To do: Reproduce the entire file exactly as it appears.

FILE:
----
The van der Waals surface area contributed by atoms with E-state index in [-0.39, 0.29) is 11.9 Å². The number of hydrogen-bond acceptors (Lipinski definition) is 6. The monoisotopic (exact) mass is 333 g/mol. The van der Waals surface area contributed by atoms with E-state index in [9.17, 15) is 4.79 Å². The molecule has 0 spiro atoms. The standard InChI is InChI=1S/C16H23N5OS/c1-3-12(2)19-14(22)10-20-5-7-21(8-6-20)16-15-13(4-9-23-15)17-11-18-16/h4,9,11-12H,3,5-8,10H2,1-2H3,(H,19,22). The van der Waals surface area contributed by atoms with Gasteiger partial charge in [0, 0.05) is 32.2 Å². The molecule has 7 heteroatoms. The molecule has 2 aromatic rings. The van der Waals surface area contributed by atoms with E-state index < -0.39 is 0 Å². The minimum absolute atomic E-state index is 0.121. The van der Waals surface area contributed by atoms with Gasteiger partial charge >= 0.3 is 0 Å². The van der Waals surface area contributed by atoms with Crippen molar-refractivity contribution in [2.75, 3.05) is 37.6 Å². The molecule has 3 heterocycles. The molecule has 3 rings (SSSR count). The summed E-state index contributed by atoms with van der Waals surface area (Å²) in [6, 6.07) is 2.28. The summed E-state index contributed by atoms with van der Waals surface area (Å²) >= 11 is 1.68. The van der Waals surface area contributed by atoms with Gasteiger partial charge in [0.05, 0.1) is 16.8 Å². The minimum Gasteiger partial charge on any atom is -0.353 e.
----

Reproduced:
The van der Waals surface area contributed by atoms with E-state index in [-0.39, 0.29) is 11.9 Å². The number of hydrogen-bond acceptors (Lipinski definition) is 6. The monoisotopic (exact) mass is 333 g/mol. The van der Waals surface area contributed by atoms with E-state index in [9.17, 15) is 4.79 Å². The molecule has 0 spiro atoms. The standard InChI is InChI=1S/C16H23N5OS/c1-3-12(2)19-14(22)10-20-5-7-21(8-6-20)16-15-13(4-9-23-15)17-11-18-16/h4,9,11-12H,3,5-8,10H2,1-2H3,(H,19,22). The van der Waals surface area contributed by atoms with Gasteiger partial charge in [0, 0.05) is 32.2 Å². The molecule has 7 heteroatoms. The molecule has 2 aromatic rings. The van der Waals surface area contributed by atoms with E-state index < -0.39 is 0 Å². The minimum absolute atomic E-state index is 0.121. The van der Waals surface area contributed by atoms with Gasteiger partial charge >= 0.3 is 0 Å². The van der Waals surface area contributed by atoms with Crippen molar-refractivity contribution in [2.75, 3.05) is 37.6 Å². The molecule has 3 heterocycles. The molecule has 3 rings (SSSR count). The summed E-state index contributed by atoms with van der Waals surface area (Å²) in [6, 6.07) is 2.28. The summed E-state index contributed by atoms with van der Waals surface area (Å²) >= 11 is 1.68. The van der Waals surface area contributed by atoms with Gasteiger partial charge in [0.05, 0.1) is 16.8 Å². The minimum Gasteiger partial charge on any atom is -0.353 e.